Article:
Obama is known as the hip candidate, the one to appeal to those young people who understand an online life. But one aspect of online behavior might catch up to his campaign in a negative way.
Anyway who has spent any appreciable amount of time online knows that there is very little personal accountability and, as a result, people are rude, vicious, and down right abusive. They "say things" under a cloak of anonymity that they would never say in real life. For example, the site fark.com is a (hilarious) site where people submit news stories with funny headlines and people comment on them. The discussions in the comments can quickly become an all out war between atheists and people of faith, pro-life and pro-choice, liberal and conservative, you name it. The tone of the comments can be down right brutal. Nothing very productive is accomplished but then that is not the point--fark is for entertainment.
The problem comes when people take that "say anything" attitude and bring it an area where a more mature attitude is expected. Note this post from a liberal blog called the Reclusive Leftist. This is not the posting of some right-wing blogger who is going to defend Sarah Palin because the party tells her to. She writes with an online vibe, dropping the f-bomb and several other four letter words in a short post. But notice her observation:
It will complete the alienation of the rest of the Hillary supporters from the Obama camp. How? That’s easy — the Obamabots will do it themselves. Go read the Washington Post blog or anywhere online where the Palin pick is being discussed, and you’ll see the trademark Obama misogyny already out in full force. She’s been on the ticket for two seconds and already the Obamabots are saying she “looks like a porn star,” they’re making rude remarks about her childbearing, they’re ridiculing her intelligence.People are going to areas with free commenting (such as the Washington Post) and unloading on Palin like they would on fark. What is funny in one context becomes offensive in another. Actions have consequences. Imagine an independent woman on the cusp who isn't sure which way she is voting. This woman happens to be a mother, and through that she can relate in some way to Palin. When this mother reads comments ridiculing Palin because she is a mother...well suddenly John McCain might find he has one more vote.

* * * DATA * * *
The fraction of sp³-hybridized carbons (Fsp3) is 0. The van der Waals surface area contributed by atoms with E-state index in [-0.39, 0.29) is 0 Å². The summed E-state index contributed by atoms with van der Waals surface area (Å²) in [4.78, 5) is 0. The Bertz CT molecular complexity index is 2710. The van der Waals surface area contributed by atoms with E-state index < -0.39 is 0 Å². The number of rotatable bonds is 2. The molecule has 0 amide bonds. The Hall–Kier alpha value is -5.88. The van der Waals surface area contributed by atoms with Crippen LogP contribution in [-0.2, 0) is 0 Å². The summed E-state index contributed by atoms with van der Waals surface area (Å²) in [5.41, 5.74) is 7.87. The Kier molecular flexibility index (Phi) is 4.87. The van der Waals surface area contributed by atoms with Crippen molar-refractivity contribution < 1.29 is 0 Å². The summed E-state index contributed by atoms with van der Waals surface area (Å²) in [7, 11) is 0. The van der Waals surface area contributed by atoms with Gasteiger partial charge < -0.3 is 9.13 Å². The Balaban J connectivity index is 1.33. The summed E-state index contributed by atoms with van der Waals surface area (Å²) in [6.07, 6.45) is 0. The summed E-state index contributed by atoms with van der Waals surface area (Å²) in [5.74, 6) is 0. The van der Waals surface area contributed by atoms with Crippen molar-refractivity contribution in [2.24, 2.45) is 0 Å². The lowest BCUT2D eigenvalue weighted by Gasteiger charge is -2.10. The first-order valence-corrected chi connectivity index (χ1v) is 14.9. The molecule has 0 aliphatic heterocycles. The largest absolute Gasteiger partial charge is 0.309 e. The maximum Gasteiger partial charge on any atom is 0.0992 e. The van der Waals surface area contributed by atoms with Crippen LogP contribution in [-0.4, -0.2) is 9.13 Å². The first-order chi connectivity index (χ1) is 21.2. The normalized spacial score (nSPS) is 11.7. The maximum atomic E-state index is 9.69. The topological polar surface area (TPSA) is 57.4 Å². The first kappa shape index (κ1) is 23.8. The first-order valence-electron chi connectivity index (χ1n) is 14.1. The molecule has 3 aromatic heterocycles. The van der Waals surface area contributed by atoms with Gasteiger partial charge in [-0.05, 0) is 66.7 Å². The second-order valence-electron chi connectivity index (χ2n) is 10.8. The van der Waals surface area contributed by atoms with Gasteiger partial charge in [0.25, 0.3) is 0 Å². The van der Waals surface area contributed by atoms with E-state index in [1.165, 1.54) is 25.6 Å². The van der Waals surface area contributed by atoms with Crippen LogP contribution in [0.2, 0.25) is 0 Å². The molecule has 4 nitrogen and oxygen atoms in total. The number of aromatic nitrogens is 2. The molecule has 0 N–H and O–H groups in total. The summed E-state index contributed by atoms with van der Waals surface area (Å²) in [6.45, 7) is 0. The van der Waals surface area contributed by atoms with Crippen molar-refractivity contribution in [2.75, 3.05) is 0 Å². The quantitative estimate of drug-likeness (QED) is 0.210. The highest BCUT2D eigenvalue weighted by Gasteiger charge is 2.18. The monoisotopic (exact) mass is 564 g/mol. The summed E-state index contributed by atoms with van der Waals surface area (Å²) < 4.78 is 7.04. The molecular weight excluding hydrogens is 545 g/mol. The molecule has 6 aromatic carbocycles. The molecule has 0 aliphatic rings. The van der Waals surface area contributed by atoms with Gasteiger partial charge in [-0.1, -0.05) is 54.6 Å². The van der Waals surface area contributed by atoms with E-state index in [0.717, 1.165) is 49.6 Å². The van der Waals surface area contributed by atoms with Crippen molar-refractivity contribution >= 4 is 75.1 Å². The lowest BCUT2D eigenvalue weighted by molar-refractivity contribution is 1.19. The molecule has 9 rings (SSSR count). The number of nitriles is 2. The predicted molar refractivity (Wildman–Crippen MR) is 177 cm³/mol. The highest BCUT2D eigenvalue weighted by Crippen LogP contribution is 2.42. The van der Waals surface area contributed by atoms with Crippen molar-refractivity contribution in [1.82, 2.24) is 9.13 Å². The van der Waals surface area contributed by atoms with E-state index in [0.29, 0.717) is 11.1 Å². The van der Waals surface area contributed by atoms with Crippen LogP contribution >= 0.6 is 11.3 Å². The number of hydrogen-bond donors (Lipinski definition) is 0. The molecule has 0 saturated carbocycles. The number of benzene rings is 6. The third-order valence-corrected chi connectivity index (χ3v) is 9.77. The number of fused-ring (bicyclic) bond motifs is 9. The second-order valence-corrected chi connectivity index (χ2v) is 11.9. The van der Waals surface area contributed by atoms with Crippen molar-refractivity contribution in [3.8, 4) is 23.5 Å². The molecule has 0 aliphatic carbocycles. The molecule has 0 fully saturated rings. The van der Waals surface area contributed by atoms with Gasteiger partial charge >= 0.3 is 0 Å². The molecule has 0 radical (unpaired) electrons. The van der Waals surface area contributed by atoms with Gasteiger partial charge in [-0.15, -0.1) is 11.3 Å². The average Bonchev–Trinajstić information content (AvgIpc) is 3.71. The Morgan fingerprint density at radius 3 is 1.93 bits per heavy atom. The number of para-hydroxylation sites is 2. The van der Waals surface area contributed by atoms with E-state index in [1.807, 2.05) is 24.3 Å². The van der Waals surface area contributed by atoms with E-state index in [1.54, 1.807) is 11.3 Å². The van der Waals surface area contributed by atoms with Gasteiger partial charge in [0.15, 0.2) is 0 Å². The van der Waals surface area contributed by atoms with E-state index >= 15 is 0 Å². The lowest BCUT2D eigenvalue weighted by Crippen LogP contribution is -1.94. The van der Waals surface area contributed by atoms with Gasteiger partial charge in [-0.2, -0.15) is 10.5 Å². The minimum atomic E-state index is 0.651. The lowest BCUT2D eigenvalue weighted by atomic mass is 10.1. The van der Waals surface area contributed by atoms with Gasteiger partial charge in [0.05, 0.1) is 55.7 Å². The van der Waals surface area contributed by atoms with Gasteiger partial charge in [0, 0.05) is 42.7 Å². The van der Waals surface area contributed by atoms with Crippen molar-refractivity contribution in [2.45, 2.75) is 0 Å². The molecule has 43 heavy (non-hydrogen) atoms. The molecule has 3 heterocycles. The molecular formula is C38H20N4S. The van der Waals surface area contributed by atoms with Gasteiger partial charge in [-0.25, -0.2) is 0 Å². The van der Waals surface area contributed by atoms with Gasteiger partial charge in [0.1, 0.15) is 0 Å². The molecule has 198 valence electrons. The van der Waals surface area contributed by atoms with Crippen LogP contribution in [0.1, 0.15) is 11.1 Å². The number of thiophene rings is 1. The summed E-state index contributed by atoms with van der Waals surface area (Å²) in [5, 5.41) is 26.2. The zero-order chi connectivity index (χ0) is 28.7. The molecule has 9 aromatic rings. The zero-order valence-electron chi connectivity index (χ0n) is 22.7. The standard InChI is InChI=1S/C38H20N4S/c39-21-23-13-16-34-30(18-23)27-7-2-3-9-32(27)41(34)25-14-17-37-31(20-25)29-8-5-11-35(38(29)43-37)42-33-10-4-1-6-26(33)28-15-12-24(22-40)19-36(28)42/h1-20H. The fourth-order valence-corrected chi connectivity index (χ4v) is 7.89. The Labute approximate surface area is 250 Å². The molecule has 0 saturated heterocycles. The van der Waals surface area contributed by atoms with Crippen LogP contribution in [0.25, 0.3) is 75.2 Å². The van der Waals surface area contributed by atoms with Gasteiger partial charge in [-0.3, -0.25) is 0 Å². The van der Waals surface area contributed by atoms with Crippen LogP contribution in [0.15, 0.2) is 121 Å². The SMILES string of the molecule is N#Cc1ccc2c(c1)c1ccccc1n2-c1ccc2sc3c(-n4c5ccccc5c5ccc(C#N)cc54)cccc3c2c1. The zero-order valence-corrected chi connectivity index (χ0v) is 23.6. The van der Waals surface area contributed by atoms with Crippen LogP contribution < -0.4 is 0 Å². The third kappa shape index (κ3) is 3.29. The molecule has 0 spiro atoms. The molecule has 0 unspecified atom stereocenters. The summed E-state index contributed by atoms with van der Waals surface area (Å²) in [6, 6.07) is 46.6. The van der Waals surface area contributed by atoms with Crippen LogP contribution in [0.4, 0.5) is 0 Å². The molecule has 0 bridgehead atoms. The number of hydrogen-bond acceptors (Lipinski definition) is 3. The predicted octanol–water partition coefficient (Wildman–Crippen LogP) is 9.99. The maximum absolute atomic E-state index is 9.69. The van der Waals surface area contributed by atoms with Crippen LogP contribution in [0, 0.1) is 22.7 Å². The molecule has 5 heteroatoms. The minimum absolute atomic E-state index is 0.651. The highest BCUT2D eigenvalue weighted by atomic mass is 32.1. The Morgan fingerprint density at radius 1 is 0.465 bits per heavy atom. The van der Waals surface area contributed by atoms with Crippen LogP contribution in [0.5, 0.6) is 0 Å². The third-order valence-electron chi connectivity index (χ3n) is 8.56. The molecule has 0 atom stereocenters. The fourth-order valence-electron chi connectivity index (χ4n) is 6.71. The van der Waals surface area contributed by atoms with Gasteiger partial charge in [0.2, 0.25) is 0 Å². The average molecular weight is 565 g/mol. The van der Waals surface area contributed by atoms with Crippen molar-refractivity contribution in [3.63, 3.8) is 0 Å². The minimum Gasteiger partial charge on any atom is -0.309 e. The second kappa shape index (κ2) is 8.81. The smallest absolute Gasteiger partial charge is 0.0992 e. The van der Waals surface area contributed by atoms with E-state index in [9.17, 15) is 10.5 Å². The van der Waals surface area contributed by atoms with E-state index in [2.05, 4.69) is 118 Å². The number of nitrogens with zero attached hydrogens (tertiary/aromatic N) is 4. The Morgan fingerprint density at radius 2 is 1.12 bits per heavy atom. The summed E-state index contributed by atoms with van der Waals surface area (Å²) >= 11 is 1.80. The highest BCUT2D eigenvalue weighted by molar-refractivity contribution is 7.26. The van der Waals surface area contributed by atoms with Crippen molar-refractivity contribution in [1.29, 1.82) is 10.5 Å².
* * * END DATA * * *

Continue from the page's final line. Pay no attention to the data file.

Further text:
Certainly Obama himself isn't anti-mother or anti-family. But if his supporters expose voters that are not experienced with the harshness of online behavior to a storm of hatred and insults, the consequences could be severe.